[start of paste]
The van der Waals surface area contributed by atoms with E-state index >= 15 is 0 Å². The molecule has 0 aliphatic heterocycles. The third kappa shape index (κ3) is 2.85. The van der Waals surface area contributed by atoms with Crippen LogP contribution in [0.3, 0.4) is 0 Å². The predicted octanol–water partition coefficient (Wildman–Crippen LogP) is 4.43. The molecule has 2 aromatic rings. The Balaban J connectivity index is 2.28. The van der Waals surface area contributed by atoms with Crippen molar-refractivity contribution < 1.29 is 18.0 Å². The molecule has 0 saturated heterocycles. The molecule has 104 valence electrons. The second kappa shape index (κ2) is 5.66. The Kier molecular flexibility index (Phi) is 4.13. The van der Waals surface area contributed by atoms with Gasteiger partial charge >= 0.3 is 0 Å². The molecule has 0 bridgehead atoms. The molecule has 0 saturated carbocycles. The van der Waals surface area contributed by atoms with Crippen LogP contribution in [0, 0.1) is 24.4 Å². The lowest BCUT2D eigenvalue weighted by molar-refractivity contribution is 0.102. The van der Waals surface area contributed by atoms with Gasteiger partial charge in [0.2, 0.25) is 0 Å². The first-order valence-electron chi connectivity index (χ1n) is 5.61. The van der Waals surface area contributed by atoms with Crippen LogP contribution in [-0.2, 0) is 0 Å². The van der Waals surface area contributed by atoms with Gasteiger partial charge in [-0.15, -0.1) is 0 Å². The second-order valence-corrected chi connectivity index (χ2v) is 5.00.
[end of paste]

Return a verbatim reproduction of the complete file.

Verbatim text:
The van der Waals surface area contributed by atoms with E-state index >= 15 is 0 Å². The molecule has 0 aliphatic heterocycles. The third kappa shape index (κ3) is 2.85. The van der Waals surface area contributed by atoms with Crippen LogP contribution in [0.3, 0.4) is 0 Å². The predicted octanol–water partition coefficient (Wildman–Crippen LogP) is 4.43. The molecule has 2 aromatic rings. The Balaban J connectivity index is 2.28. The van der Waals surface area contributed by atoms with Crippen molar-refractivity contribution < 1.29 is 18.0 Å². The molecule has 0 saturated heterocycles. The molecule has 104 valence electrons. The second kappa shape index (κ2) is 5.66. The Kier molecular flexibility index (Phi) is 4.13. The van der Waals surface area contributed by atoms with Gasteiger partial charge >= 0.3 is 0 Å². The molecule has 0 bridgehead atoms. The molecule has 0 saturated carbocycles. The van der Waals surface area contributed by atoms with Crippen LogP contribution in [0, 0.1) is 24.4 Å². The lowest BCUT2D eigenvalue weighted by molar-refractivity contribution is 0.102. The van der Waals surface area contributed by atoms with Gasteiger partial charge in [0.2, 0.25) is 0 Å². The first-order valence-electron chi connectivity index (χ1n) is 5.61. The van der Waals surface area contributed by atoms with Crippen LogP contribution in [-0.2, 0) is 0 Å². The van der Waals surface area contributed by atoms with Gasteiger partial charge in [-0.15, -0.1) is 0 Å². The second-order valence-corrected chi connectivity index (χ2v) is 5.00.